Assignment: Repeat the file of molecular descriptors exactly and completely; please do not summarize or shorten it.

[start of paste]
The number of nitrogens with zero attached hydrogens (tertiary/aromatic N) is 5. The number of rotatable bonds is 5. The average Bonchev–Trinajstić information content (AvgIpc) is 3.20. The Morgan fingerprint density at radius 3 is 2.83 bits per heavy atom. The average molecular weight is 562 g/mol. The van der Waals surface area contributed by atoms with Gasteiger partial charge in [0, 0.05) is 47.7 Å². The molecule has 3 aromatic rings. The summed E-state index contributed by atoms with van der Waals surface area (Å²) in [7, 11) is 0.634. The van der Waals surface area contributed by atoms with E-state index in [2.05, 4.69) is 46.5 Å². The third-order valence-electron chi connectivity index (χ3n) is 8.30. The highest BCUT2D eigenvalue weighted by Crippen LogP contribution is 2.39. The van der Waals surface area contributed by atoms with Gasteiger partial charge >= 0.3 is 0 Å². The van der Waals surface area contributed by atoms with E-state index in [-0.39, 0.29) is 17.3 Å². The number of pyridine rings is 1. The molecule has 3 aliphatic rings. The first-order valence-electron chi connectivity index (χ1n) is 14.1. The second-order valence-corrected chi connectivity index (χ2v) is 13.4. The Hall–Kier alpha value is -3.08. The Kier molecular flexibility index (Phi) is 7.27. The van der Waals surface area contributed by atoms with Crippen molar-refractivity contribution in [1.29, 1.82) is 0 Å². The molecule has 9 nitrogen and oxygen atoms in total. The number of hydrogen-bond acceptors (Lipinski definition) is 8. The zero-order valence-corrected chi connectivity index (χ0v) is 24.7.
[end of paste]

The number of nitrogens with zero attached hydrogens (tertiary/aromatic N) is 5. The number of rotatable bonds is 5. The average Bonchev–Trinajstić information content (AvgIpc) is 3.20. The Morgan fingerprint density at radius 3 is 2.83 bits per heavy atom. The average molecular weight is 562 g/mol. The van der Waals surface area contributed by atoms with Gasteiger partial charge in [0, 0.05) is 47.7 Å². The molecule has 3 aromatic rings. The summed E-state index contributed by atoms with van der Waals surface area (Å²) in [7, 11) is 0.634. The van der Waals surface area contributed by atoms with E-state index in [2.05, 4.69) is 46.5 Å². The third-order valence-electron chi connectivity index (χ3n) is 8.30. The highest BCUT2D eigenvalue weighted by Crippen LogP contribution is 2.39. The van der Waals surface area contributed by atoms with Gasteiger partial charge >= 0.3 is 0 Å². The van der Waals surface area contributed by atoms with E-state index in [-0.39, 0.29) is 17.3 Å². The number of pyridine rings is 1. The molecule has 3 aliphatic rings. The first-order valence-electron chi connectivity index (χ1n) is 14.1. The second-order valence-corrected chi connectivity index (χ2v) is 13.4. The Hall–Kier alpha value is -3.08. The Kier molecular flexibility index (Phi) is 7.27. The van der Waals surface area contributed by atoms with Crippen molar-refractivity contribution in [1.29, 1.82) is 0 Å². The molecule has 9 nitrogen and oxygen atoms in total. The number of hydrogen-bond acceptors (Lipinski definition) is 8. The zero-order valence-corrected chi connectivity index (χ0v) is 24.7.